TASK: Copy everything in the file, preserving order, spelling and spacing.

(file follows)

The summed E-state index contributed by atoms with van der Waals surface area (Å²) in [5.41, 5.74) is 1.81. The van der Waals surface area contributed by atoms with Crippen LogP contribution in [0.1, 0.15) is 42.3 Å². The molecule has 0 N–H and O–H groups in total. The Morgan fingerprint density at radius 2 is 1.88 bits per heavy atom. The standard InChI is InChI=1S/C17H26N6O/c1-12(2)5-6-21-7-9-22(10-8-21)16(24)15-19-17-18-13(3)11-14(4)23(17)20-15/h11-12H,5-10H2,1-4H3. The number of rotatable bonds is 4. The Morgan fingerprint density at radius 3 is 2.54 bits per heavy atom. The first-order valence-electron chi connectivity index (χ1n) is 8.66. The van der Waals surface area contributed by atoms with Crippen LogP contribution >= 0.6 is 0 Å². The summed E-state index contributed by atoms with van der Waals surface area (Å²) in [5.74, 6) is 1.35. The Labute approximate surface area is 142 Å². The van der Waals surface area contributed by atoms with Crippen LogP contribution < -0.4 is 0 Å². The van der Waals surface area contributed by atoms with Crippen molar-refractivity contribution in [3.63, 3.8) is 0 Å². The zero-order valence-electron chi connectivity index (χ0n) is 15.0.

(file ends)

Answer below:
The summed E-state index contributed by atoms with van der Waals surface area (Å²) in [5.41, 5.74) is 1.81. The van der Waals surface area contributed by atoms with Crippen LogP contribution in [0.1, 0.15) is 42.3 Å². The molecule has 0 N–H and O–H groups in total. The Morgan fingerprint density at radius 2 is 1.88 bits per heavy atom. The standard InChI is InChI=1S/C17H26N6O/c1-12(2)5-6-21-7-9-22(10-8-21)16(24)15-19-17-18-13(3)11-14(4)23(17)20-15/h11-12H,5-10H2,1-4H3. The number of rotatable bonds is 4. The Morgan fingerprint density at radius 3 is 2.54 bits per heavy atom. The first-order valence-electron chi connectivity index (χ1n) is 8.66. The van der Waals surface area contributed by atoms with Crippen LogP contribution >= 0.6 is 0 Å². The summed E-state index contributed by atoms with van der Waals surface area (Å²) in [5.74, 6) is 1.35. The Labute approximate surface area is 142 Å². The van der Waals surface area contributed by atoms with Crippen LogP contribution < -0.4 is 0 Å². The van der Waals surface area contributed by atoms with Crippen molar-refractivity contribution in [3.63, 3.8) is 0 Å². The zero-order valence-electron chi connectivity index (χ0n) is 15.0.